In January of 2022, COVID-19 cases in North Carolina reached a record high.

 Recently, those numbers have been dropping nicely. However, there are still a lot of people who want to – or who are required to – test frequently for the disease. A lot of people eagerly went to a federal COVID-19 website last month and filled out their request for four free at-home tests from the federal government – but those tests still haven’t arrived in many cases.

While it’s not clear when those test kits will arrive, it is clear that the State of North Carolina is working to help fill in the gap by offering more testing sites, free at-home tests and other testing options.

According to information state health officials sent out on Wednesday, Feb. 2, North Carolina laboratories reported that there were 2,627,371 tests performed across the state last month. That included 11 days with more than 100,000 tests being performed – with a one-day high of 135,031.  That peak was reached on Wednesday, Jan. 12.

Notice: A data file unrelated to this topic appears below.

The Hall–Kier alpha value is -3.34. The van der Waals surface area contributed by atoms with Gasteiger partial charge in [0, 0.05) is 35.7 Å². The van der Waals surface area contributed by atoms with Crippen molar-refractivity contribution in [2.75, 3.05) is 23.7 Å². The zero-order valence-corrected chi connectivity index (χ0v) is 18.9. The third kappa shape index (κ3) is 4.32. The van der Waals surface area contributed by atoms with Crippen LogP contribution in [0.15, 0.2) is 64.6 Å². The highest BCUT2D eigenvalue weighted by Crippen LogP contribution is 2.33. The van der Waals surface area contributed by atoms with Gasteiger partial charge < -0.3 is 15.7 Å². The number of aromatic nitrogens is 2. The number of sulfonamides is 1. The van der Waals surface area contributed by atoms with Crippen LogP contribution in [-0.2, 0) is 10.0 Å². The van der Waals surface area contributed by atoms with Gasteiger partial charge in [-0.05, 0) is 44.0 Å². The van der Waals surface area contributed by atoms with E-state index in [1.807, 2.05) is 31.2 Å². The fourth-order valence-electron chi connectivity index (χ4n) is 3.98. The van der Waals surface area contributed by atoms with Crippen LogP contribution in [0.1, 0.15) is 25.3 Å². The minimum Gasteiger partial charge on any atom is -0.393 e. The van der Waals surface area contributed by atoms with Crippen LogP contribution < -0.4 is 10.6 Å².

The North Carolina Department of Health and Human Services’ COVID-19 response team has, since Thursday, Dec. 23, shipped 441,038 rapid antigen test kits to various agencies and groups across North Carolina.

One reason you may not be seeing the tests from the state is that state sources are offering the tests based on certain priorities, and it may be that you don’t fall into one of those groups.

For the state, testing kit delivery was prioritized for some, including:

  • 62,780 tests went to K-12 schools for use in the StrongSchoolsNC Testing Program,
  • 98,150 tests went to local health departments.
  • 174,854 tests were given to long-term care and assisted living facilities and other “high priority” settings such as “migrant farmworker camps, tribal health clinics and free and charitable clinics.”

Medical companies as well as state, local and federal government agencies say now that they are making test availability a key point of emphasis.  While not long ago test kits were nearly impossible not find, more and more are being seen on pharmacy shelves these days.